LIVE #1 Electric propulsion
Following topics debated, we realized that electric propulsion was one of the subjects that generated the most discussion on the Excess Lab. In addition, these days we get a lot of requests for hybrid or electric propulsion boats. However, questions arise in terms of speed, range and additional costs.
Therefore we organized a ‘LIVE’ discussion earlier in the year with several members of the Excess Lab who were interested in the subject.
We wanted to share the main topics raised during this 'LIVE' event with you.
“With the Excess 15 prototype, the E'Lab, equipped with diesel-electric hybrid propulsion, we’ve succeeded in creating a system that is easy to use, works well and has shown itself to be very reliable,” explains Hervé Piveteau.
If we can manage to offer a 100% electric or a hybrid propulsion system on an Excess, we’re willing to bet that lots of boaters will be interested and in turn, that we’ll be able to lower the cost price of the option. As Excess is a builder of production catamarans, we need a minimum 20% take-up rate (proportion of buyers) in order to be able to offer these options.
The discussion with the Excess Lab members kicked off after Hervé presented the participants with four hybrid configurations under consideration for an Excess 11.
Each of the four options considered takes into account four variables: Boatspeed, 100% electric propulsion time, additional weight and cost.
We went on to talk about E'Lab, our Excess 15 that’s equipped with the Torqeedo hybrid propulsion system, because through the tests that have been carried out with this boat, we’ve been able to draw some interesting conclusions, notably in terms of power.
For a smaller catamaran, the size of an Excess 11, we know that you need about 10 kW of power to cruise at 6 knots, but that if you want to make 7 knots, you’ll need almost double that amount of electricity. And using the boat's resistance curves, we can see that we need to multiply the electrical power by four to make 8 knots. “I think this is something very important to keep in mind,” says Hervé.
Note also that these calculations are digital and theoretical. None of this takes into account wind, sea state or hull cleanliness. When you decide what power you’re using, you’ve therefore got to factor in a higher margin, because the external elements will clearly affect propulsion efficiency!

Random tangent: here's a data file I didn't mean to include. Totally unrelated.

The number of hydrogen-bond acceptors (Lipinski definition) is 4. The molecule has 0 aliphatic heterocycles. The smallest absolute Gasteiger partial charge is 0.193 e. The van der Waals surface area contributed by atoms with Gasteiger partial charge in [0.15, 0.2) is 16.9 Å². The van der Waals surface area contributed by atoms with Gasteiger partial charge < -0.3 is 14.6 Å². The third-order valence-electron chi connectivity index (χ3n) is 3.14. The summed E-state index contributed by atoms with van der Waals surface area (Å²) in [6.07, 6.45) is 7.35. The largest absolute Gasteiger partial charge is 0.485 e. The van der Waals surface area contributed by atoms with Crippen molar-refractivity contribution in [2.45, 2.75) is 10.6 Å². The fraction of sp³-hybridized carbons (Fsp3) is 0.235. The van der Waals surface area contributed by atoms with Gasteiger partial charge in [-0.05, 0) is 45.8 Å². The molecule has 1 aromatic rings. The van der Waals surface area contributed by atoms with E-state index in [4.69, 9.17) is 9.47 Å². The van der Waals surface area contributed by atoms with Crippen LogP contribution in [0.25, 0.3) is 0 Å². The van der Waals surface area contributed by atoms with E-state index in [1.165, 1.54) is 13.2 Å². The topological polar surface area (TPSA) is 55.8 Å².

“Often at sea, you have to motor into a strong wind and maintain a high power level or conversely, you might be under sail, in light airs, but have a strong counter current. In such situations, I would need to be able to count on a speed of more than 6 knots” admitted one owner. “And I think a weight of 350 kilos [770 lb] for the electric motor is too much” he commented, referring to the first hypothesis the Hervé presented: 2 hours with 100% electric propulsion, at a speed of 6.5 knots, an option price of € 77,000 and additional weight of 338kg.
Another member recognized that it’s probably necessary “to wait longer before we see a reduction in weight and a decrease in prices for the solutions that involve electric propulsion”. The technology, as much in terms of motors as of batteries, progresses regularly.
One Excess Lab member asked about the current status of a hybrid option for other Excess models. “We decided to study an installation for the Excess 11, but that doesn't mean we're ruling out the option for the Excess 12, the Excess 14 or the Excess 15. It seems that the 11 offers a good compromise in terms of speed, range and cost,” says Hervé. “We’d like to try and achieve performance close to that of a diesel engine by seeking ‘unlimited’ range at 6.5 knots. When we talk about unlimited range, we mean the cruising speed that the hybrid electric drivetrain, supported by a generator, will allow you to reach without discharging the batteries. The generator will cover your propulsion needs for long periods.
“We need 2 hours of self-sufficiency in ‘all-electric’ mode to be able to leave the port and return in silence. That's a typical day's cruising for us when there’s enough wind to sail,” added one participant.
“We could also opt for a twin drivetrain system, i.e. a diesel engine in one hull and an electric motor in the other,” suggested another Lab member. We could even see a wider offer when it comes to energy, including additional solar panels, wind generators or an even more advanced management interface, in the style of what already exists in the automotive world …
We ended the discussion by concluding that there are real expectations from the members of the Lab that were present during the LIVE event on electric propulsion. We have to continue digging into this subject in order to satisfy this need. “I would like to buy a brand-new catamaran that offers durability, reliability and cutting edge technologies. And there are many customers like me” mentioned one participant. And we agree. This is why we’re committed to continue studying this subject.
It was a pleasure to exchange with our members on electric propulsion. Now, we’d like to invite you to participate and give us your input. Let’s continue the discussion here on this topic! What are your expectations on the propulsion of our future Excess catamarans